When our pump started making occasional whirring noises I knew I was getting a hint that my pump was on it’s way out. When it started screaming like a banshee, I knew I had waited too long before figuring out how to swap it out. This is a brief account of my experience replacing our Floatarium filtration system.
The filtration system that came with our Floatarium has always been a pain. It is very difficult to change the filters (and salt water gets everywhere), the 1hp pump never seemed like quite enough power for the large amount of water it has to move, and the UV lights came with a mess of wires.
We have decided that UV light is not required in our tanks. It sounds great when you explain to customers that you have it, but I don’t believe that it is actually doing the work promised. We also decided an easier to change filter would be necessary along with a more powerful pump.
I went online and did my best comparative shopping hoping for a 2hp pump, however high prices led me to a less expensive 1.5hp pump on Amazon. I also found a reasonably priced filter online, and I paid extra so that the parts would arrive on Tuesday (the one day a week we are closed).
I had two days to kick back and wait for the parts to arrive. Everything was going to go ass scheduled, except that our pump died Monday morning. Every time we turned on the switch for the pump it would trip the circuit breaker. We canceled floats in the Floatarium for that day, but that didn’t mean we were safe. We use an inline heater (which I’m a big fan of) for heating our tank, which means that if the pump isn’t run, the water temperature drops continuously. Now I wasn’t just in a rush to get customers back into the tank, I was in a rush to save our salt water!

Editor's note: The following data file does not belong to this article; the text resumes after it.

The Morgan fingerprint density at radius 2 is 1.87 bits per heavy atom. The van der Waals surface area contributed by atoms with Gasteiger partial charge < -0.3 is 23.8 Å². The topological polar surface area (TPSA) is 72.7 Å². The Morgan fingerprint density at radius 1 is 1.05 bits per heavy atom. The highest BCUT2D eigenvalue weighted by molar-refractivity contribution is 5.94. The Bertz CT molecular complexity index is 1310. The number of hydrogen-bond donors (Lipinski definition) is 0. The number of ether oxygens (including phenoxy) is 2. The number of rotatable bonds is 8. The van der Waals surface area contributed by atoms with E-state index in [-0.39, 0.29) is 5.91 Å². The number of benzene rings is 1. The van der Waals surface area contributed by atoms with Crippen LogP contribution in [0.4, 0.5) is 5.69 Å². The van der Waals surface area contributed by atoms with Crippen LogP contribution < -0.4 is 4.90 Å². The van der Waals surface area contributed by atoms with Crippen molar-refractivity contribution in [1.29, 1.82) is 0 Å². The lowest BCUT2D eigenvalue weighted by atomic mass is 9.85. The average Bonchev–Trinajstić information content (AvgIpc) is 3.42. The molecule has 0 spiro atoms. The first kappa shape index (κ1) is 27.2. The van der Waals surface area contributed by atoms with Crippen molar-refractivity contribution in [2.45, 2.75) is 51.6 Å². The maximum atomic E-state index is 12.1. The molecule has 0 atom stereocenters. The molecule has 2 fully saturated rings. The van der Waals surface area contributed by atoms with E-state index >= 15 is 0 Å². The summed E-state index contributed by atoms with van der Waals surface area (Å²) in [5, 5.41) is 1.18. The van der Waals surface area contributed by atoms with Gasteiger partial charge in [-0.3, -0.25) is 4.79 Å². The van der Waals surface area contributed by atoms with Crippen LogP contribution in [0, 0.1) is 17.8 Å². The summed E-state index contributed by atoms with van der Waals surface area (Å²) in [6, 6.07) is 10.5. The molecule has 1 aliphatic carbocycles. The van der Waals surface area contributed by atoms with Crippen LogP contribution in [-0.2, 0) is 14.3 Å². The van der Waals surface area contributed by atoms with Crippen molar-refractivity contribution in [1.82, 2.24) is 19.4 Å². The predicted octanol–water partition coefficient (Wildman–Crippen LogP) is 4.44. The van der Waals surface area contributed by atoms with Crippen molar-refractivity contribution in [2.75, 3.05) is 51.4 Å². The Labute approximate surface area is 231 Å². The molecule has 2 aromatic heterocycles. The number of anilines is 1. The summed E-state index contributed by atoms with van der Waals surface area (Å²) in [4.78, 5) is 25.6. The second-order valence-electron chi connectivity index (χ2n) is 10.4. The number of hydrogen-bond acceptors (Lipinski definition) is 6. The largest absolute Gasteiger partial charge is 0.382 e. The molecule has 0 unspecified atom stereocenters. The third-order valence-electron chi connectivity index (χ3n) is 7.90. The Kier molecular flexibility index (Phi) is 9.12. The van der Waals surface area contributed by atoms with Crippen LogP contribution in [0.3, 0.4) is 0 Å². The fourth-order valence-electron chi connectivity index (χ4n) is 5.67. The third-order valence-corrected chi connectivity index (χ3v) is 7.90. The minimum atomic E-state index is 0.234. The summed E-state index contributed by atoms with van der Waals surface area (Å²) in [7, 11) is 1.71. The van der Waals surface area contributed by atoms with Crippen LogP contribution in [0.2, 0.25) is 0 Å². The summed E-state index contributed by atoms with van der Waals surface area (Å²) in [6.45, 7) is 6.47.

After a small fiasco involving me driving down a UPS driver on Tuesday, I got to work at the Shoppe and started disassembling our existing equipment. It was an adrenaline fueled experience knowing that this was all or nothing. I would either create a new filtration system before the water cooled or our water would crystallize.
Unfortunately I had to deal with the previous plumbing I had done that worked around my old filtration equipment. That, coupled with the fact that I didn’t have access to flex tubing meant I wasn’t going to build what I wanted. The great news is that I have a plumbing store one block away from me, so I was able to get all the other parts I needed from there.
Plumbing is a surprisingly simple operation. There are a few guidelines I like to follow; as few 90 degree bends as possible (it’s not good for water flow), and to try to keep the plumbing the same width tubing throughout. I failed on both of these accounts. There are more 90 angles than I originally planned, and there is a point where my 1″ tubing changed to 1 1/2″, then later back to 1″. It’s not the worst thing in the world, it just adds a little more stress to a system that is already stressed by pumping incredibly dense salt water. I also wish the entire operation were closer to the float tank itself so that the water spent less time in the hosing.